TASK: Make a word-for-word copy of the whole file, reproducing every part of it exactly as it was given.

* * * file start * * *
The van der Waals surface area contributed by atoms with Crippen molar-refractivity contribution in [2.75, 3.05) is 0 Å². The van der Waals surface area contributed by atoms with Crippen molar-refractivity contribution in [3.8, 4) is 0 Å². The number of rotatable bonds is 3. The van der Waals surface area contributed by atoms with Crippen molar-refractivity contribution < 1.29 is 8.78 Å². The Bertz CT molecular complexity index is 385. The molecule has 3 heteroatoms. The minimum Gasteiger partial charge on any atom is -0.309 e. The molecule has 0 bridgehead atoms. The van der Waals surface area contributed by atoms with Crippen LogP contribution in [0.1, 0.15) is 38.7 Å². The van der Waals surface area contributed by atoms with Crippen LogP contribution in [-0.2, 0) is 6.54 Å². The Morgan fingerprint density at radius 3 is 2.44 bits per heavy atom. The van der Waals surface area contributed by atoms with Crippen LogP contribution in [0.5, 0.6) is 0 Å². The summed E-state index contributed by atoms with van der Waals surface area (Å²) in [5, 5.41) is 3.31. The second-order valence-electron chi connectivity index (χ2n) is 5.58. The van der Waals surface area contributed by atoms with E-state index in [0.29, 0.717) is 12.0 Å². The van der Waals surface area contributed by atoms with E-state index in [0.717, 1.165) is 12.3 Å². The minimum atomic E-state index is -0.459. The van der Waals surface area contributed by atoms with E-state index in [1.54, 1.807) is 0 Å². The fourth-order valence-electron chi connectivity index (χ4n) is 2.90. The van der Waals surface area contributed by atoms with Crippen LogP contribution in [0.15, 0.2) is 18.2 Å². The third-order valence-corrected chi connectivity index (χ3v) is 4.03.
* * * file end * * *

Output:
The van der Waals surface area contributed by atoms with Crippen molar-refractivity contribution in [2.75, 3.05) is 0 Å². The van der Waals surface area contributed by atoms with Crippen molar-refractivity contribution in [3.8, 4) is 0 Å². The number of rotatable bonds is 3. The van der Waals surface area contributed by atoms with Crippen molar-refractivity contribution < 1.29 is 8.78 Å². The Bertz CT molecular complexity index is 385. The molecule has 3 heteroatoms. The minimum Gasteiger partial charge on any atom is -0.309 e. The molecule has 0 bridgehead atoms. The van der Waals surface area contributed by atoms with Crippen LogP contribution in [0.1, 0.15) is 38.7 Å². The van der Waals surface area contributed by atoms with Crippen LogP contribution in [-0.2, 0) is 6.54 Å². The Morgan fingerprint density at radius 3 is 2.44 bits per heavy atom. The van der Waals surface area contributed by atoms with Crippen LogP contribution in [0.5, 0.6) is 0 Å². The summed E-state index contributed by atoms with van der Waals surface area (Å²) in [5, 5.41) is 3.31. The second-order valence-electron chi connectivity index (χ2n) is 5.58. The van der Waals surface area contributed by atoms with E-state index in [0.29, 0.717) is 12.0 Å². The van der Waals surface area contributed by atoms with E-state index in [0.717, 1.165) is 12.3 Å². The minimum atomic E-state index is -0.459. The van der Waals surface area contributed by atoms with E-state index in [1.54, 1.807) is 0 Å². The fourth-order valence-electron chi connectivity index (χ4n) is 2.90. The van der Waals surface area contributed by atoms with Crippen LogP contribution in [0.15, 0.2) is 18.2 Å². The third-order valence-corrected chi connectivity index (χ3v) is 4.03.